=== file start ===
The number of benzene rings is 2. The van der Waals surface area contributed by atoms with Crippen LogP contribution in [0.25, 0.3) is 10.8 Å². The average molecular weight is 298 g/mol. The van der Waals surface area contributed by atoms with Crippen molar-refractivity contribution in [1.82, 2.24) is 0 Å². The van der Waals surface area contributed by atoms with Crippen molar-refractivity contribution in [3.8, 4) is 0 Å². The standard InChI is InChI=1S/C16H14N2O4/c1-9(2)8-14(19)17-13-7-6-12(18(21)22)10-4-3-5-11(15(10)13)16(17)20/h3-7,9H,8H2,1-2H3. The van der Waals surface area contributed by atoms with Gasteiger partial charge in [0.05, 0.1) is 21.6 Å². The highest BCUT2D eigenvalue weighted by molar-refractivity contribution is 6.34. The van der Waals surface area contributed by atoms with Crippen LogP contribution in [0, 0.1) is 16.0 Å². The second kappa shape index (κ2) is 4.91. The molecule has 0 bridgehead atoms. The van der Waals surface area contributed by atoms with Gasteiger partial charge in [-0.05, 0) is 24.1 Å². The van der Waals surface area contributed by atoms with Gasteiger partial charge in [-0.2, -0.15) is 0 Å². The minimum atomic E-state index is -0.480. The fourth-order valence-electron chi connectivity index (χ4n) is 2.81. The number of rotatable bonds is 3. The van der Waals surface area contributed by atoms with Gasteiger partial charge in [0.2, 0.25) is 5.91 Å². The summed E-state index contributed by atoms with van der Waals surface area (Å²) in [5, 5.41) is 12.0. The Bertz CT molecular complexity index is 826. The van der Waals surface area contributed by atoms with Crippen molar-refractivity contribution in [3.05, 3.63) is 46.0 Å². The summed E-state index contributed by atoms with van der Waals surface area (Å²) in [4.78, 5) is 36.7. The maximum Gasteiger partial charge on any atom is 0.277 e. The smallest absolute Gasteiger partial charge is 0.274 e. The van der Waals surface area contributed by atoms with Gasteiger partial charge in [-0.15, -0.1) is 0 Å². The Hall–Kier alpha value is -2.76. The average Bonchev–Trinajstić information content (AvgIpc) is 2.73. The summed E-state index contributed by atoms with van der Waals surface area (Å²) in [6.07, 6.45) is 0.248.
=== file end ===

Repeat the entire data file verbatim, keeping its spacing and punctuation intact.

The number of benzene rings is 2. The van der Waals surface area contributed by atoms with Crippen LogP contribution in [0.25, 0.3) is 10.8 Å². The average molecular weight is 298 g/mol. The van der Waals surface area contributed by atoms with Crippen molar-refractivity contribution in [1.82, 2.24) is 0 Å². The van der Waals surface area contributed by atoms with Crippen molar-refractivity contribution in [3.8, 4) is 0 Å². The standard InChI is InChI=1S/C16H14N2O4/c1-9(2)8-14(19)17-13-7-6-12(18(21)22)10-4-3-5-11(15(10)13)16(17)20/h3-7,9H,8H2,1-2H3. The van der Waals surface area contributed by atoms with Gasteiger partial charge in [0.05, 0.1) is 21.6 Å². The highest BCUT2D eigenvalue weighted by molar-refractivity contribution is 6.34. The van der Waals surface area contributed by atoms with Crippen LogP contribution in [0, 0.1) is 16.0 Å². The second kappa shape index (κ2) is 4.91. The molecule has 0 bridgehead atoms. The van der Waals surface area contributed by atoms with Gasteiger partial charge in [-0.05, 0) is 24.1 Å². The van der Waals surface area contributed by atoms with Gasteiger partial charge in [-0.2, -0.15) is 0 Å². The minimum atomic E-state index is -0.480. The fourth-order valence-electron chi connectivity index (χ4n) is 2.81. The number of rotatable bonds is 3. The van der Waals surface area contributed by atoms with Gasteiger partial charge in [0.2, 0.25) is 5.91 Å². The summed E-state index contributed by atoms with van der Waals surface area (Å²) in [5, 5.41) is 12.0. The Bertz CT molecular complexity index is 826. The van der Waals surface area contributed by atoms with Crippen molar-refractivity contribution in [3.05, 3.63) is 46.0 Å². The summed E-state index contributed by atoms with van der Waals surface area (Å²) in [4.78, 5) is 36.7. The maximum Gasteiger partial charge on any atom is 0.277 e. The smallest absolute Gasteiger partial charge is 0.274 e. The van der Waals surface area contributed by atoms with Gasteiger partial charge in [-0.15, -0.1) is 0 Å². The Hall–Kier alpha value is -2.76. The average Bonchev–Trinajstić information content (AvgIpc) is 2.73. The summed E-state index contributed by atoms with van der Waals surface area (Å²) in [6.07, 6.45) is 0.248.